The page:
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Home Forums DIET & CARE Decrease pellets, increase hay?

This topic contains 3sd replies, has 3 voices, and was last updated by  LittlePuffyTail 8 months, 2 weeks ago.

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  • #1322717

    Fanofdmb
    Participant
    We got 2 adult Flemish giants 3 days ago (omg I just love them!!) They came with a huge bag of pellets, more than likely mostly soy and who knows what else. I was told it was whatever was cheapest is what they bought. It’s clear that they ate mostly pellets and had hay as a treat. Same for veggies. I’ve been feeding moderate amounts of veggies and unlimited hay, but they are definitely holding out for their junky pellets. Is it safe to cold-turkey cut way back on pellets in the hopes that they make up for the calories with hay? Or will I do more harm than good if they just refuse to eat the hay and hold out for more pellets?

    #1892870

    Bam
    Moderator

    Congratulations on your new buns!

    You are on the right track here, the importance of hay for a bunny’s health can’t be exaggerated. However, I’m personally a fan of gradual dietary changes for rabbits. I know many vets say to take away the pellets and feed only hay and the rabbit will eat when it gets hungry, but I don’t agree and my rabbit-savvy vet doesn’t agree. And there are two reasons for this:

    First of all, a rabbit can refuse to eat hay, or only eat very little, if suddenly given hay only. Because rabbits need to have food in their tums at all times, refusing to eat for even 6-8 hours can cause the intestinal movement to grind to a halt. This is known as GI stasis. When that happens, the rabbit loses its appetite, meaning hunger won’t make it start eating again. If you can’t get the tummy to start up again really quickly, GI stasis requires vet care with fluid therapy, motility drugs, painkillers and support feeding with Critical Care or other recovery formula.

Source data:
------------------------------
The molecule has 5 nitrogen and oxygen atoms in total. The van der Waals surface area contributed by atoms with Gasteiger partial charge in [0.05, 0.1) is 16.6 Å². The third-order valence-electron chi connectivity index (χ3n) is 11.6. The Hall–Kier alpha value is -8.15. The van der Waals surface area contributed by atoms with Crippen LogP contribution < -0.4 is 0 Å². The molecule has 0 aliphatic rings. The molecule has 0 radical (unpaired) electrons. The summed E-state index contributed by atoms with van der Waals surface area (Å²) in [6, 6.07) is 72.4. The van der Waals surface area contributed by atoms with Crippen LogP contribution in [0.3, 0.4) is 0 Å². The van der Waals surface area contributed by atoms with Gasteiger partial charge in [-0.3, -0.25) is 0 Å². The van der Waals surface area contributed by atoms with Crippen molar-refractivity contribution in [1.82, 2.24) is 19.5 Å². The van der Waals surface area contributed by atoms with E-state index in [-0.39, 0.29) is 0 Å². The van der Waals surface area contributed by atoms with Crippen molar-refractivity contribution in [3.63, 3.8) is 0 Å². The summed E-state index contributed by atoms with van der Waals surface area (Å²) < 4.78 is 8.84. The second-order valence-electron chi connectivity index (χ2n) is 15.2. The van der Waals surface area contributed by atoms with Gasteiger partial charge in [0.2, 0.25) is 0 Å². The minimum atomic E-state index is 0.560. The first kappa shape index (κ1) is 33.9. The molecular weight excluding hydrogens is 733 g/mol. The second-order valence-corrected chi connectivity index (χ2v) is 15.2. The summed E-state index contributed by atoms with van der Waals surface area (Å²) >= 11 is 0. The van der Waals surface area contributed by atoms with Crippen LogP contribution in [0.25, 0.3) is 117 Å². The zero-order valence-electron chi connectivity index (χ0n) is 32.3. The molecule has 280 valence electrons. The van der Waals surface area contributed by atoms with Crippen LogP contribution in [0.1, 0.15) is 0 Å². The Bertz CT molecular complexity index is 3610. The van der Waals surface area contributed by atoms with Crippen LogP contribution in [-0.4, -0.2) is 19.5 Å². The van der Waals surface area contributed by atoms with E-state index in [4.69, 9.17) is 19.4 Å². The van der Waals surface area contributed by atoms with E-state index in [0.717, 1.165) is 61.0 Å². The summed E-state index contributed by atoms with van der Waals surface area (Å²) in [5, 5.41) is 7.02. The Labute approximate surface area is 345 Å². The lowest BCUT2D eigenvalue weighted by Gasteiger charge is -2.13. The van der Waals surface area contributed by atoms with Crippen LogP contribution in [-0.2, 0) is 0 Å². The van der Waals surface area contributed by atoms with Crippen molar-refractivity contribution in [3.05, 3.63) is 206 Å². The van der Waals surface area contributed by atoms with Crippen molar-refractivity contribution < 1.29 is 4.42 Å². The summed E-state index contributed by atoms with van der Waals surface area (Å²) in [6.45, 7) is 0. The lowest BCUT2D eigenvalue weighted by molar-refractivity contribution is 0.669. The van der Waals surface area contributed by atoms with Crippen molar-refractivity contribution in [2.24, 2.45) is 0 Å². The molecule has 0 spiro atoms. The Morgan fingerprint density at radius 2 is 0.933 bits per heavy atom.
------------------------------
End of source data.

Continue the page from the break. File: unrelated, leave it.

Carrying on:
Secondly, hay is more difficult to digest than pellets. The rabbit needs a diverse gut microbiota to be able to extract all the important nutrients from hay and convert these nutrients into forms the rabbit body can make use of. A lot of this happens in the cecum and it’s a complex process where many different microbes are at work. Rabbits that have been eating junk don’t have a full set of the appropriate hay-processing microbes in its cecum, because they haven’t been needing them – the food they’ve been getting have been pre-processed and contains fast carbs and added, readily available vitamins etc. This means that even if a rabbit eats hay when given hay only, it can starve because it can’t process the hay properly.

    The gut microbiota will diversify and become sturdier if the rabbit eats hay, but it doesn’t happen overnight. I’d say taper down the pellets over 2-3 weeks, keep a close eye so the buns actually eat their hay, keep an eye on their poop (you will see poop changes if the rabbits eat more hay, poop should get bigger and more golden-ish). They will probably drink more water and the color of their pee may change which is not a problem, rabbit pee comes in many colors depending on the season and what the rabbits eat. 

    As for “cheap” pellets, they don’t necessarily have to be bad, provided the bun eats hay as well as the pellets. My bun came with a big sack of feed store grain-based pellets with only 13% fiber, he was 6 years old and in excellent health. But he is a huge fan of hay and will eat 1-2 piles the size of himself every day.


    #1892888

    Fanofdmb
    Participant

    Thanks! I’ll take the gradual approach. I’m not in such a hurry that I want to risk stasis (BTDT with a chinchilla). That will give me a chance to use up the pellets they came with at least


    #1892927

    LittlePuffyTail
    Moderator

    Oooooh, Flemmies! How exciting! We want pictures please.


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